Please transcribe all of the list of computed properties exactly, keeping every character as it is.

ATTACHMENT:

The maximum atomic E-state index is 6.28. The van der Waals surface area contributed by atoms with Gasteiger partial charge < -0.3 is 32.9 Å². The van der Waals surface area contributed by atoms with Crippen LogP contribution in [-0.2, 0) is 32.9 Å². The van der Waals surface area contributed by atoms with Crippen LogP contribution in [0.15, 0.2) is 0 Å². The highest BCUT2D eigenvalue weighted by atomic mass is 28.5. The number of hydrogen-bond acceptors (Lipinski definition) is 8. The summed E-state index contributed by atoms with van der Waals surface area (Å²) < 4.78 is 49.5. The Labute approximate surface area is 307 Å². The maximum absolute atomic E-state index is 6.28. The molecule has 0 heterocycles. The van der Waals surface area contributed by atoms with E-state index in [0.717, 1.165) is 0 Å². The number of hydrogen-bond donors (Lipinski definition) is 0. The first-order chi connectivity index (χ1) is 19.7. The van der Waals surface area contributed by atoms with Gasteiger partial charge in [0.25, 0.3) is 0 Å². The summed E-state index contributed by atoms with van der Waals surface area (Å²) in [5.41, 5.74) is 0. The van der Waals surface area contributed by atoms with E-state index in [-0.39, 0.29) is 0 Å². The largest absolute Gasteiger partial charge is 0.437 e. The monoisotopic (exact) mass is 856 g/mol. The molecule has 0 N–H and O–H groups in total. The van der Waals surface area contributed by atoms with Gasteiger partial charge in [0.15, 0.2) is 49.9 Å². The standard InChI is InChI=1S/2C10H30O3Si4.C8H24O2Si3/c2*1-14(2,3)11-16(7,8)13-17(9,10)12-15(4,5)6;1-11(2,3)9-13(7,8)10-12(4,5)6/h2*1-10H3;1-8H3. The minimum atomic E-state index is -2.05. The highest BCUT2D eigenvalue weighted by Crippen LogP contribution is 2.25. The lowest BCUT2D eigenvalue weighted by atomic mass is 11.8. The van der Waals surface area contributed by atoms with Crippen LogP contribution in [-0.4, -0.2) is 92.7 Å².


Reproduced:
The maximum atomic E-state index is 6.28. The van der Waals surface area contributed by atoms with Gasteiger partial charge < -0.3 is 32.9 Å². The van der Waals surface area contributed by atoms with Crippen LogP contribution in [-0.2, 0) is 32.9 Å². The van der Waals surface area contributed by atoms with Crippen LogP contribution in [0.15, 0.2) is 0 Å². The highest BCUT2D eigenvalue weighted by atomic mass is 28.5. The number of hydrogen-bond acceptors (Lipinski definition) is 8. The summed E-state index contributed by atoms with van der Waals surface area (Å²) < 4.78 is 49.5. The Labute approximate surface area is 307 Å². The maximum absolute atomic E-state index is 6.28. The molecule has 0 heterocycles. The van der Waals surface area contributed by atoms with E-state index in [0.717, 1.165) is 0 Å². The number of hydrogen-bond donors (Lipinski definition) is 0. The first-order chi connectivity index (χ1) is 19.7. The van der Waals surface area contributed by atoms with Gasteiger partial charge in [0.25, 0.3) is 0 Å². The summed E-state index contributed by atoms with van der Waals surface area (Å²) in [5.41, 5.74) is 0. The van der Waals surface area contributed by atoms with E-state index in [-0.39, 0.29) is 0 Å². The largest absolute Gasteiger partial charge is 0.437 e. The monoisotopic (exact) mass is 856 g/mol. The molecule has 0 N–H and O–H groups in total. The van der Waals surface area contributed by atoms with Gasteiger partial charge in [0.15, 0.2) is 49.9 Å². The standard InChI is InChI=1S/2C10H30O3Si4.C8H24O2Si3/c2*1-14(2,3)11-16(7,8)13-17(9,10)12-15(4,5)6;1-11(2,3)9-13(7,8)10-12(4,5)6/h2*1-10H3;1-8H3. The minimum atomic E-state index is -2.05. The highest BCUT2D eigenvalue weighted by Crippen LogP contribution is 2.25. The lowest BCUT2D eigenvalue weighted by atomic mass is 11.8. The van der Waals surface area contributed by atoms with Crippen LogP contribution in [-0.4, -0.2) is 92.7 Å².